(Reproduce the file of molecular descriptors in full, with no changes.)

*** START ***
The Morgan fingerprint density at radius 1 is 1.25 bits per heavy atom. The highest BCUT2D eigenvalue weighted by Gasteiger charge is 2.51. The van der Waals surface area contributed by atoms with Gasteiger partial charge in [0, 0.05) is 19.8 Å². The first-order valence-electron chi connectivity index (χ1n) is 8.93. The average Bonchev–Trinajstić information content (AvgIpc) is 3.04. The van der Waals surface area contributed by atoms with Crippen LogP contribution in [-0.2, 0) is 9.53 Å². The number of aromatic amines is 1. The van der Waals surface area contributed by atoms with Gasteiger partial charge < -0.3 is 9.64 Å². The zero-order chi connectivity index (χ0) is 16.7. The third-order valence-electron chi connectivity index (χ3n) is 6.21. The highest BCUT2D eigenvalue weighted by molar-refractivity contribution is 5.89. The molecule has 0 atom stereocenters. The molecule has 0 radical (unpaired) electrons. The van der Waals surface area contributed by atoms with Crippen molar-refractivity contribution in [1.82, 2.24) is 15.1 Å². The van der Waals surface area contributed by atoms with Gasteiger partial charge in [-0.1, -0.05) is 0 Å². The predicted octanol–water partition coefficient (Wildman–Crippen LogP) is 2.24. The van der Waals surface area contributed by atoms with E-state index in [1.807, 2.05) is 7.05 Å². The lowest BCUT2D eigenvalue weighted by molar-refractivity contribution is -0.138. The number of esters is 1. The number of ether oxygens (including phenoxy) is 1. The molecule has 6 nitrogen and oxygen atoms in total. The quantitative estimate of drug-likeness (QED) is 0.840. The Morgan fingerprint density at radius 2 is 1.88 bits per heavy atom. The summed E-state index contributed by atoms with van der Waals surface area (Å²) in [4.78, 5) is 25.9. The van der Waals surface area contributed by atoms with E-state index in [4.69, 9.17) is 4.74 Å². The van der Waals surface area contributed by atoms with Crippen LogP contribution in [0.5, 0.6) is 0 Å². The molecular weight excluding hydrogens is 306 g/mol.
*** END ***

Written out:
The Morgan fingerprint density at radius 1 is 1.25 bits per heavy atom. The highest BCUT2D eigenvalue weighted by Gasteiger charge is 2.51. The van der Waals surface area contributed by atoms with Gasteiger partial charge in [0, 0.05) is 19.8 Å². The first-order valence-electron chi connectivity index (χ1n) is 8.93. The average Bonchev–Trinajstić information content (AvgIpc) is 3.04. The van der Waals surface area contributed by atoms with Crippen LogP contribution in [-0.2, 0) is 9.53 Å². The number of aromatic amines is 1. The van der Waals surface area contributed by atoms with Gasteiger partial charge < -0.3 is 9.64 Å². The zero-order chi connectivity index (χ0) is 16.7. The third-order valence-electron chi connectivity index (χ3n) is 6.21. The highest BCUT2D eigenvalue weighted by molar-refractivity contribution is 5.89. The molecule has 0 atom stereocenters. The molecule has 0 radical (unpaired) electrons. The van der Waals surface area contributed by atoms with Crippen molar-refractivity contribution in [1.82, 2.24) is 15.1 Å². The van der Waals surface area contributed by atoms with Gasteiger partial charge in [-0.1, -0.05) is 0 Å². The predicted octanol–water partition coefficient (Wildman–Crippen LogP) is 2.24. The van der Waals surface area contributed by atoms with E-state index in [1.807, 2.05) is 7.05 Å². The lowest BCUT2D eigenvalue weighted by molar-refractivity contribution is -0.138. The number of esters is 1. The number of ether oxygens (including phenoxy) is 1. The molecule has 6 nitrogen and oxygen atoms in total. The quantitative estimate of drug-likeness (QED) is 0.840. The Morgan fingerprint density at radius 2 is 1.88 bits per heavy atom. The summed E-state index contributed by atoms with van der Waals surface area (Å²) in [4.78, 5) is 25.9. The van der Waals surface area contributed by atoms with E-state index in [4.69, 9.17) is 4.74 Å². The van der Waals surface area contributed by atoms with Crippen LogP contribution in [0.5, 0.6) is 0 Å². The molecular weight excluding hydrogens is 306 g/mol.